While a majority of the Supreme Court rejected Halliburton’s request to overrule Basic’s fraud-on-the-market theory, it adopted the alternative middle ground approach, allowing defendants to rebut reliance at class certification with proof that defendants’ statements did not inflate the stock price.

The Court reasoned that since plaintiffs and defendants already are allowed to submit price impact evidence prior to class certification for the purpose of proving or disproving market efficiency, such evidence should be allowed to rebut the presumption of reliance, as well.  “Under Basic’s fraud-on-the-market theory, market efficiency and the other prerequisites for invoking the presumption constitute an indirect way of showing price impact.”  Id. at 20.  The Court saw no reason to limit defendants’ ability to rebut the presumption since “[p]rice impact is thus an essential precondition for any Rule 10b-5 class action.”  Id. at 21. 

The Court rejected plaintiff’s argument that evidentiary challenges to price impact allegations necessitate an impermissible merits determination of whether their alleged misrepresentations were material.

The tension between the Supreme Court’s recent holding in Amgen,[6] that a merits based resolution of claims (there, materiality) must await the merits phase of the case, and two other recent rulings in class actions,[7] that class certification may at times require courts to address the merits of plaintiffs’ claims, was at play again in Halliburton II.  The Court side-stepped this seeming inconsistency explaining that price impact “differs from materiality in a crucial respect. . . . The fact that a misrepresentation ‘was reflected in the market price at the time of [the] transaction’ – that it had price impact – is ‘Basic’s fundamental premise.’  It thus has everything to do with the issue of predominance at the class certification stage.”  Id. at 21-22 (citation omitted).

Three Justices, Scalia, Thomas and Alito, concurring in name only, called “Basic's reimagined reliance requirement . . . a mistake, and the passage of time has compounded its failings.”  Concurrence Op. at 5.  Plaintiff’s argument that Congress ratified the reliance presumption via legislative inaction at the time of the PSLRA and SLUSA was criticized as “speculative at best.”  Id. at 17.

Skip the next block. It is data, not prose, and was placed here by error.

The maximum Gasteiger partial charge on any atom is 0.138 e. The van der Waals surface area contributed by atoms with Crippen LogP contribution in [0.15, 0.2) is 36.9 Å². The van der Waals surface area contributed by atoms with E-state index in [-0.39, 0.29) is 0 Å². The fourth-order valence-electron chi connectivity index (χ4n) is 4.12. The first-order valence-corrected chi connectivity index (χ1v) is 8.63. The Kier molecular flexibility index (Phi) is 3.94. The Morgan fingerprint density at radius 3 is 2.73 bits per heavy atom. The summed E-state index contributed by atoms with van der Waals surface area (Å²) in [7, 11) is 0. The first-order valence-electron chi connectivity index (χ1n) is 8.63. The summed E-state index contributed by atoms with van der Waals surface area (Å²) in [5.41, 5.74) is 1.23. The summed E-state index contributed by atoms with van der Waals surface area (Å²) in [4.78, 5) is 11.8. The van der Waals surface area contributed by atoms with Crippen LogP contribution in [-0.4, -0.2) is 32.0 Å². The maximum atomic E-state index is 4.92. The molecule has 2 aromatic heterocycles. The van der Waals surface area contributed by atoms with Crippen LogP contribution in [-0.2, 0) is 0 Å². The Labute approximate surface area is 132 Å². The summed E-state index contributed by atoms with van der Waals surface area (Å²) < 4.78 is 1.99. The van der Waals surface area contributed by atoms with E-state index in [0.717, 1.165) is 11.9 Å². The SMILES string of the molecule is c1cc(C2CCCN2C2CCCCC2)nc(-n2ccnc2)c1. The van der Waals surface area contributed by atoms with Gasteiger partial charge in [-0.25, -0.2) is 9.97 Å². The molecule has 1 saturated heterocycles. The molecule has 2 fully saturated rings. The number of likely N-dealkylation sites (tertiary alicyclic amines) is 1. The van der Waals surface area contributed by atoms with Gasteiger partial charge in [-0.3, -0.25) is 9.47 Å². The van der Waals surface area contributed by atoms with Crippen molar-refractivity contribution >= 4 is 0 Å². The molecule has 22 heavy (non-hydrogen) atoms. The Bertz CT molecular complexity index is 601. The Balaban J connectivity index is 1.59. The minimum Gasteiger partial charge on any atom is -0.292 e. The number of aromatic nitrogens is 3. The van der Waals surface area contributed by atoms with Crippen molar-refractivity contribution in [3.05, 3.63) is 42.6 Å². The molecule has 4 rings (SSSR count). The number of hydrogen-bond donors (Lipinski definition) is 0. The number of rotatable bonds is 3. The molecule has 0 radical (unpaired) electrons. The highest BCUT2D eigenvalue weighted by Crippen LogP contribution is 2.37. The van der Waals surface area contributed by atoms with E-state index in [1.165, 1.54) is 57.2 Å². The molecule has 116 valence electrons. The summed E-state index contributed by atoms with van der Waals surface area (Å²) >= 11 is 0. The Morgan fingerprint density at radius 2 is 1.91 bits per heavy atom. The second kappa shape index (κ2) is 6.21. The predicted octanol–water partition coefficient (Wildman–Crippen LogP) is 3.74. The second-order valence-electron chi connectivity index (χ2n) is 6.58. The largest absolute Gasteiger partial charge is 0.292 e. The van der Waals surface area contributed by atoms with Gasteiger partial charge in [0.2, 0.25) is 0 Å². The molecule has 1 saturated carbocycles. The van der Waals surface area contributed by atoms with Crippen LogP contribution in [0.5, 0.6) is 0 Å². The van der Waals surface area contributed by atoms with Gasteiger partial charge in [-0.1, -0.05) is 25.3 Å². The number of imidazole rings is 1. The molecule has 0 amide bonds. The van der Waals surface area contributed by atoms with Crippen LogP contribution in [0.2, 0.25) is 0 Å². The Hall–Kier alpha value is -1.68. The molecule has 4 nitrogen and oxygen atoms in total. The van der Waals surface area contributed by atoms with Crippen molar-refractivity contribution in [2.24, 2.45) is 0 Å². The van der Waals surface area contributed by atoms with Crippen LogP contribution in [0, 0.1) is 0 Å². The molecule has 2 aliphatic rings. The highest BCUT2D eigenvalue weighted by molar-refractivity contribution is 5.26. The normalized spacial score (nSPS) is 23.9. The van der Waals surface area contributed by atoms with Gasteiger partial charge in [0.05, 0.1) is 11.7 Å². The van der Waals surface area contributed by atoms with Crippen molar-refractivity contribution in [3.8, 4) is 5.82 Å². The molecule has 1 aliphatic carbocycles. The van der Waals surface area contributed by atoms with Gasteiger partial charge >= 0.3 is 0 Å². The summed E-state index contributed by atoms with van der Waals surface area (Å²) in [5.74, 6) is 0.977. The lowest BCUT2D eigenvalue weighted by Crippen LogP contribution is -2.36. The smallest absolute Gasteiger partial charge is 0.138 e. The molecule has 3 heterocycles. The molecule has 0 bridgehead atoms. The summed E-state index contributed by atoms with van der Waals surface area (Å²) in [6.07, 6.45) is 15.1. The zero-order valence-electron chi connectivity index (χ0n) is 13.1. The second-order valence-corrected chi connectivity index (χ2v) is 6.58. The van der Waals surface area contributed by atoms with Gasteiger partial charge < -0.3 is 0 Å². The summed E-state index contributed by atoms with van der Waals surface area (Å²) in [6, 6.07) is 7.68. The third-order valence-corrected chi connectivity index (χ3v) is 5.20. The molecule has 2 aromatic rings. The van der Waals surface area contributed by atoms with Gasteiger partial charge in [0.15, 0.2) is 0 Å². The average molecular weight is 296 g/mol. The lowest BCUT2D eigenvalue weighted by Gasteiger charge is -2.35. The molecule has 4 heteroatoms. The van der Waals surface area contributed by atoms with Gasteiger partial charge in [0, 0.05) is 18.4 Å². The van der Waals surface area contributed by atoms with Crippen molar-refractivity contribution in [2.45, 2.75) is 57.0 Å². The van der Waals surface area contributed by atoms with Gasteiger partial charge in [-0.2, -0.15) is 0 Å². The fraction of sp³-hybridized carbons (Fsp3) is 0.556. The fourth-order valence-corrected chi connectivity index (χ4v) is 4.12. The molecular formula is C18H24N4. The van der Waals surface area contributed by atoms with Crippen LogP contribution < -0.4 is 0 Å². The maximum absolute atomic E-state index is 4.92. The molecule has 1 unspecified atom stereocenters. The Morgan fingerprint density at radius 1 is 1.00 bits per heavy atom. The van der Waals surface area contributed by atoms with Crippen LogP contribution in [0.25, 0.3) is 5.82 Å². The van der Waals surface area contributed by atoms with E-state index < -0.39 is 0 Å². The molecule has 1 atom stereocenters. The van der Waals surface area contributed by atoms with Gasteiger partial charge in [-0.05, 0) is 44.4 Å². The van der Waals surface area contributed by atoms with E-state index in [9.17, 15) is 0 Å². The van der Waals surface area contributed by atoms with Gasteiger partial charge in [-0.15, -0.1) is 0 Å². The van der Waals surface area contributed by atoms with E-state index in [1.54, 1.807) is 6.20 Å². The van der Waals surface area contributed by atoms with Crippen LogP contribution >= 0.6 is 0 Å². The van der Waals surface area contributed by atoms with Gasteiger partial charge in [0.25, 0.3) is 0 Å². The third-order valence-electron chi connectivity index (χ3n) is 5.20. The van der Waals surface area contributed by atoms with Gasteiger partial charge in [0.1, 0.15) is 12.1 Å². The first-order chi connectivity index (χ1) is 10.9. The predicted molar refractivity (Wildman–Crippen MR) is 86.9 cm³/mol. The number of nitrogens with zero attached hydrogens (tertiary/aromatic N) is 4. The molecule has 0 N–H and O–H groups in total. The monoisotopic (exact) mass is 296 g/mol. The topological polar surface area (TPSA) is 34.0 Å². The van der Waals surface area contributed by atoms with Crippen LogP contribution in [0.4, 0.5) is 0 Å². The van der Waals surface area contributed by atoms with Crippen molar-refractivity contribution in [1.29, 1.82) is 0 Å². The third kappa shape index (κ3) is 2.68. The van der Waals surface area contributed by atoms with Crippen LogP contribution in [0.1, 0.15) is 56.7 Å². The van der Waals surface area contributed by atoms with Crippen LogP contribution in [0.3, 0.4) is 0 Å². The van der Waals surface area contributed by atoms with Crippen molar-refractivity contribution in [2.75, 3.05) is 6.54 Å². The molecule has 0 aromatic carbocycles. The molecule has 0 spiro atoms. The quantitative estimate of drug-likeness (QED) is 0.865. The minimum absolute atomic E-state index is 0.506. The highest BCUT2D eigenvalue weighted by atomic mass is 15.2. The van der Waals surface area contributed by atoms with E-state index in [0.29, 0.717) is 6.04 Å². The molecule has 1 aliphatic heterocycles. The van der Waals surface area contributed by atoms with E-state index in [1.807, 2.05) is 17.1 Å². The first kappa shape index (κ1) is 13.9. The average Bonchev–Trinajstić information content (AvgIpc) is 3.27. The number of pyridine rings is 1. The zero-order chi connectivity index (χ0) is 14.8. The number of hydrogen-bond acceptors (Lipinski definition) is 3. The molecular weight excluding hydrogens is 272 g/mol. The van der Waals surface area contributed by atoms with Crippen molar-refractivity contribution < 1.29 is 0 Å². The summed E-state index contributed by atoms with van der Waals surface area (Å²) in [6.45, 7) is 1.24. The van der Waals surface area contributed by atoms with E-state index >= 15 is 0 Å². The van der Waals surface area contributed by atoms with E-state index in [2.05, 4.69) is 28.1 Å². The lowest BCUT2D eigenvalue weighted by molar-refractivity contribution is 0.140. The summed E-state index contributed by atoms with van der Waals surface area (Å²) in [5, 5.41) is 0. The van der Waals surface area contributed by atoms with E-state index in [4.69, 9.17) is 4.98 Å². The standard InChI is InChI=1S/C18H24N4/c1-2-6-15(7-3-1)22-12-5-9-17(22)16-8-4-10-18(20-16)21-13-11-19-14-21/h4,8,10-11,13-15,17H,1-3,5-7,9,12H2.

What Effect Will Halliburton II Have On Securities Class Action Litigation?

Now that the Court has given the green light to defendants to challenge price inflation claims at class certification, we can expect more protracted Daubert style evidentiary hearings at class certification with battling financial economists and events studies.

Since the Court did not impose on plaintiff the burden of proving price impact at class certification, plaintiffs will still have leeway to present expert reports that do little more than opine generally about the efficiency of the market for the securities at issue. In this situation, defendants may not have the benefit of plaintiff’s work product on price inflation when they depose plaintiff’s expert or when they prepare their own expert rebuttal report.  Defense counsel may have to cross-examine the plaintiff’s expert at the class certification hearing without the benefit of having deposed the plaintiff’s expert about their price impact analysis which presumably will not be undertaken until plaintiff responds to defendants’ expert reports and/or testimony, if at all. Disaggregating other confounding news that impacted stock prices is properly addressed at class certification.